The results revealed that using EDTA with concentrations 5 and 10 mM inhibited curli production, the first step in biofilm production. A similar study in India showed that EDTA at concentrations 4 and 5 mM can inhibit curli production (Chaudhary et al., 2013). It was also shown that EDTA with concentrations of 10 and 20 mM inhibited biofilm formation in UPEC biofilm producers by 45.8 and 78.8%, respectively and Chaudhary and colaboraters (2013) showed a decrease in biofilm formation by increasing EDTA concentrations.
 
In the present study, a novel approach was used to eradicate in vitro biofilm production and further evaluated the effect of EDTA coating of PVC microtiter plates, the material is often used for medical implants such as urinary catheter, on biofilm production. The results indicated that EDTA-gelatin coat was effective in inhibiting biofilm formation in 81.1% of tested isolates. Another study in China used EDTA and gallium coat in gelatin to inhibit the bacterial biofilms (Zhu et al., 2013). Trials to sustain the release of EDTA in wound dressings and contact lenses were done, using the therapeutic polymer of chitosan-EDTA (Netsomboon et al., 2017) and polylactic-glycolic acid disc containing 10% EDTA (Nishi et al., 1996). From the results, the coating of urinary catheters using combinations of EDTA with other anti-biofilm agents could greatly improve the clinical outcome.
 
Very low concentrations of EDTA (2 mM) was found to reduce the antimicrobials’ MIC of MDR UPEC in the findings; the reduction of antimicrobials’ MIC in the presence of EDTA was highly observed with Meropenem 81.6%, Nitrofurantoin 61.4%, Levofloxacin 26.4%, Ciprofloxacin 23.2% and Nalidixic acid 20.3%, Amoxicillin Clavulanic acid 18.8%, Ceftazidime 18.7%, Cefotaxime 15.8% and Gentamycin 6.5%.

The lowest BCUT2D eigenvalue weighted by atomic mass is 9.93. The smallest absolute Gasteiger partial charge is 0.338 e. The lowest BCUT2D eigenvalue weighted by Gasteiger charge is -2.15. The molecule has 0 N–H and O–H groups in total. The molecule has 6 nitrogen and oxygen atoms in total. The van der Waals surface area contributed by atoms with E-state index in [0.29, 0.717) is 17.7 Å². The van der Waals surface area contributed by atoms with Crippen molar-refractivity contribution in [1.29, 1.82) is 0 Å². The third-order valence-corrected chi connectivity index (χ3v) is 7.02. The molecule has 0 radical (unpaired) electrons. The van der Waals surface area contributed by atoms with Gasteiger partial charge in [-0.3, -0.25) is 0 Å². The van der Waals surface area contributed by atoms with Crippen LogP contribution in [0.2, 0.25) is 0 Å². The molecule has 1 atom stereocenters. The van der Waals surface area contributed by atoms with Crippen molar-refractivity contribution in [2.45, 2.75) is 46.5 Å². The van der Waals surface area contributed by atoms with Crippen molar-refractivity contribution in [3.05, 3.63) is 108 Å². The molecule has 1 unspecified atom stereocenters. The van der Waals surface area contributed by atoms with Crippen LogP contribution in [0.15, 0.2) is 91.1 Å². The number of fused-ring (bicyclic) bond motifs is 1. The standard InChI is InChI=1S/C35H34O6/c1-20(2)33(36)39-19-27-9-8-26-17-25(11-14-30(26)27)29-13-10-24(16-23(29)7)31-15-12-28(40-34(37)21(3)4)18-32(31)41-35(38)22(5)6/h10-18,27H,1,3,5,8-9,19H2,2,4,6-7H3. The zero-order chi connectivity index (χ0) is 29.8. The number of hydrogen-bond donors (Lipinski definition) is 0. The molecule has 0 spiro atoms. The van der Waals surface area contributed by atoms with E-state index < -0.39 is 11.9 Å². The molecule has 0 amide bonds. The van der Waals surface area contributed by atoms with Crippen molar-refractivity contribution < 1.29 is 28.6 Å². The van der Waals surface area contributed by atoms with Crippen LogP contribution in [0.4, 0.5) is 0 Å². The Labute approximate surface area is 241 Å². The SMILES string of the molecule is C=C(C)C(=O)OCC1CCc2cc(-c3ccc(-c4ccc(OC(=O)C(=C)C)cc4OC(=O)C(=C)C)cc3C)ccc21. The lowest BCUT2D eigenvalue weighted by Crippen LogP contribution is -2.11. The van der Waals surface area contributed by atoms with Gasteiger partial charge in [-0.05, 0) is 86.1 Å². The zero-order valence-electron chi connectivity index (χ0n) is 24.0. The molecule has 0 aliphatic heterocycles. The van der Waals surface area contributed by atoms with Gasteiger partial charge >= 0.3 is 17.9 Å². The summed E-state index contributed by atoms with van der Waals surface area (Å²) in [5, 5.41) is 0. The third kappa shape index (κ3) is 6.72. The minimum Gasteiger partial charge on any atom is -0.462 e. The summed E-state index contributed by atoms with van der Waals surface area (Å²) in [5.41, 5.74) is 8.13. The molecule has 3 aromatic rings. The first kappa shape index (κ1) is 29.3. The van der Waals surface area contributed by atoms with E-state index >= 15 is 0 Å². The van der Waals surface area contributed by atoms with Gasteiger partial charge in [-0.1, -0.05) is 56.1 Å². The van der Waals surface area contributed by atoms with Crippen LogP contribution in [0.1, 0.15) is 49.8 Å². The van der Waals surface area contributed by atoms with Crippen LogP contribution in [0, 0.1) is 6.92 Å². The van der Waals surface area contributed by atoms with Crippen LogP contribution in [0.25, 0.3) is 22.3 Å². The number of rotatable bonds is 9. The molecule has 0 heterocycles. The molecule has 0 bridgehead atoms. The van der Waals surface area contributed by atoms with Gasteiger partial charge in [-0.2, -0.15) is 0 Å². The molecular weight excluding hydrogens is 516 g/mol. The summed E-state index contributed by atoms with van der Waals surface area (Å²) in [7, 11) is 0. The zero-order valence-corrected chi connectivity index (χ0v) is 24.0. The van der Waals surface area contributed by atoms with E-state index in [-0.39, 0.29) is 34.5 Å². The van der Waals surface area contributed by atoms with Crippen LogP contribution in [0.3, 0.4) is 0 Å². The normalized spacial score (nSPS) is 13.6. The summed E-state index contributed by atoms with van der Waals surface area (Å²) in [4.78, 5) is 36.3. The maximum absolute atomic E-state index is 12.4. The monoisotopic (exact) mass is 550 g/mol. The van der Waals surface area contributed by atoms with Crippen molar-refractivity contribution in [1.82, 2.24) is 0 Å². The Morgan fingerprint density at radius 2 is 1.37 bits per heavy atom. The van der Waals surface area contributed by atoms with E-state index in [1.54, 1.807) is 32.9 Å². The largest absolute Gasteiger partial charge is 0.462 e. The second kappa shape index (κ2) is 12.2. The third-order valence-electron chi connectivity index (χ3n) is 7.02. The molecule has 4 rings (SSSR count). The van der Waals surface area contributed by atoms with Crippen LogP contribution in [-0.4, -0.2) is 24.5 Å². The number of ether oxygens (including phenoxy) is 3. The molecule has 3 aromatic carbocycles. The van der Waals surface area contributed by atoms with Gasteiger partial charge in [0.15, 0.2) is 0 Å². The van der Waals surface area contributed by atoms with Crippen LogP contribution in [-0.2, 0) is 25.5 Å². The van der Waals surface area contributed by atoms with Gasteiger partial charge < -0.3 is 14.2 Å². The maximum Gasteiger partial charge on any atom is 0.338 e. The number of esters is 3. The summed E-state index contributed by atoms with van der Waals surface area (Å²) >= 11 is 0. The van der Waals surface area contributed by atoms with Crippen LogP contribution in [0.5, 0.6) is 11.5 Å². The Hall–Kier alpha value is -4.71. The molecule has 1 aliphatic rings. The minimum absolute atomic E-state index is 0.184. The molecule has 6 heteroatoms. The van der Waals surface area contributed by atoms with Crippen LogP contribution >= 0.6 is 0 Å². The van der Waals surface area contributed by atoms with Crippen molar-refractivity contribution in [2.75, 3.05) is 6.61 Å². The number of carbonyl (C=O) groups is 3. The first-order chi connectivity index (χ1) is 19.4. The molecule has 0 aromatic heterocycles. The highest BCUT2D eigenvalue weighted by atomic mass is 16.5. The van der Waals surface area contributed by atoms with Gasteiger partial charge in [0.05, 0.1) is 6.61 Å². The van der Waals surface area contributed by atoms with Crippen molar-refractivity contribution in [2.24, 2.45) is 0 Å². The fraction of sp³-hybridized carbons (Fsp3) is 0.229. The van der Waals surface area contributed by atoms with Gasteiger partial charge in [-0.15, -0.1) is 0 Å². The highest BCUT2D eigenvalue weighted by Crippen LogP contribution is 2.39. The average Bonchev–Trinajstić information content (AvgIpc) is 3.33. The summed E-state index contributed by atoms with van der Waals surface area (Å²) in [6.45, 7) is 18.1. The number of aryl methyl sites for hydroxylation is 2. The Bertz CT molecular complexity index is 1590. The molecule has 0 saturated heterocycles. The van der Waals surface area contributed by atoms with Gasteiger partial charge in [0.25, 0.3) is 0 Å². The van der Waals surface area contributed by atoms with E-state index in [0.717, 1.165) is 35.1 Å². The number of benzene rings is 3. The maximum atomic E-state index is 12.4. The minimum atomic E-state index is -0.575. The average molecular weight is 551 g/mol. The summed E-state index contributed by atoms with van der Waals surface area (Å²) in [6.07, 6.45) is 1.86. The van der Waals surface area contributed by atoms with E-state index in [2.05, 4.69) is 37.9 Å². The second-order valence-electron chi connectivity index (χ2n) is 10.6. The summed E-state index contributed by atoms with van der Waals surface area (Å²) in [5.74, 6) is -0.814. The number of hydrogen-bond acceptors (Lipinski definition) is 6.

Carbapenems are broad spectrum antimicrobial agent used as last resort treatment for Gram-negative bacteria. Emergence of resistance to carbapenems is a major threat and started to increase in the Middle East, and in this study, 55.6% (49/88) of isolates were resistant to Meropenem. In similar studies from Egypt, 44% of tested Gram negative bacteria were Carbapenem resistant (Khalifa et al., 2017). High prevalence of Carbapenem resistance among Gram negative bacteria was recorded worldwide, where similar studies in North Lebanon recorded Carbapenem resistance among 24.4% of tested Enterobacteriacea (Christophy et al., 2017) and in Germany, 16% of Carbapenem resistance organisms were detected among MDR Gram negative organisms (Maechler et al., 2015). EDTA is an inhibitor of metallo β-lactamases (MBLs) activity (Franklin et al., 2006), and in the present study, the addition of 2 mM EDTA to meropenem rendered 82.7% of meropenem resistant isolates to completely sensitive ones. Yet, no pharmaceutical preparations are available in the market that combines carbapenems with EDTA in parenteral preparations to treat life threatening infections.


 CONCLUSIONS

The high prevalence of MDR phenotype among strong biofilm producers UPEC from Egypt is recorded and the combination  of  carbapenems  with  EDTA  in  parenteral preparations to treat life threatening infections could greatly improve the clinical outcome. There is a continuous need for the development of new strategies for treatment of biofilm-producing UPEC with MDR profile and novel approaches to control microbial biofilm are needed.


 CONFLICT OF INTERESTS

The authors have not declared any conflict of interests.